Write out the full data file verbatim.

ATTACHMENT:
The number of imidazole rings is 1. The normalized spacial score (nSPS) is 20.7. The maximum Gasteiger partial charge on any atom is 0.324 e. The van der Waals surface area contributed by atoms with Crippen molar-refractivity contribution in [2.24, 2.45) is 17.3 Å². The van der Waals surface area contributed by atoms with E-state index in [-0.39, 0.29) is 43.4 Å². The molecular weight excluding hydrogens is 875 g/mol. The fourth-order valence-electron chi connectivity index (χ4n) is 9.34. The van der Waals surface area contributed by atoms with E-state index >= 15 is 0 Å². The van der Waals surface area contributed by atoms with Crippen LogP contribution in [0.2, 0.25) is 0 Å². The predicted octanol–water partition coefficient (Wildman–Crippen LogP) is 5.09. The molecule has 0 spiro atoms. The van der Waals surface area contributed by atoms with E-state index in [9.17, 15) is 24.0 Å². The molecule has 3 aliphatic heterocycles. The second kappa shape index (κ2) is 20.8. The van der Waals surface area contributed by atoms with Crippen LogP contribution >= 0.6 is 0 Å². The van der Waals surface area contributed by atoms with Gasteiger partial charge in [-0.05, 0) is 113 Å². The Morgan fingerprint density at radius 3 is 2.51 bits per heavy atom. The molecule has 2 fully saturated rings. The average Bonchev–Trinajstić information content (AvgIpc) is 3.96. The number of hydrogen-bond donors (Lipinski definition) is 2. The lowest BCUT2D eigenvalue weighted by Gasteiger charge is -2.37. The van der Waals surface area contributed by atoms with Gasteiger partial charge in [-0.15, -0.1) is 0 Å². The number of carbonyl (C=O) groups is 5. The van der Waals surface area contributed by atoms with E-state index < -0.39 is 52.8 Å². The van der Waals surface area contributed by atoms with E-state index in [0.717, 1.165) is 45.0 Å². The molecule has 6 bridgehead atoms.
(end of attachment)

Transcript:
The number of imidazole rings is 1. The normalized spacial score (nSPS) is 20.7. The maximum Gasteiger partial charge on any atom is 0.324 e. The van der Waals surface area contributed by atoms with Crippen molar-refractivity contribution in [2.24, 2.45) is 17.3 Å². The van der Waals surface area contributed by atoms with E-state index in [-0.39, 0.29) is 43.4 Å². The molecular weight excluding hydrogens is 875 g/mol. The fourth-order valence-electron chi connectivity index (χ4n) is 9.34. The van der Waals surface area contributed by atoms with E-state index >= 15 is 0 Å². The van der Waals surface area contributed by atoms with Crippen LogP contribution in [0.2, 0.25) is 0 Å². The predicted octanol–water partition coefficient (Wildman–Crippen LogP) is 5.09. The molecule has 0 spiro atoms. The van der Waals surface area contributed by atoms with E-state index in [9.17, 15) is 24.0 Å². The molecule has 3 aliphatic heterocycles. The second kappa shape index (κ2) is 20.8. The van der Waals surface area contributed by atoms with Crippen LogP contribution >= 0.6 is 0 Å². The van der Waals surface area contributed by atoms with Gasteiger partial charge in [-0.05, 0) is 113 Å². The Morgan fingerprint density at radius 3 is 2.51 bits per heavy atom. The molecule has 2 fully saturated rings. The average Bonchev–Trinajstić information content (AvgIpc) is 3.96. The number of hydrogen-bond donors (Lipinski definition) is 2. The lowest BCUT2D eigenvalue weighted by Gasteiger charge is -2.37. The van der Waals surface area contributed by atoms with Gasteiger partial charge in [-0.15, -0.1) is 0 Å². The number of carbonyl (C=O) groups is 5. The van der Waals surface area contributed by atoms with E-state index < -0.39 is 52.8 Å². The van der Waals surface area contributed by atoms with E-state index in [0.717, 1.165) is 45.0 Å². The molecule has 6 bridgehead atoms.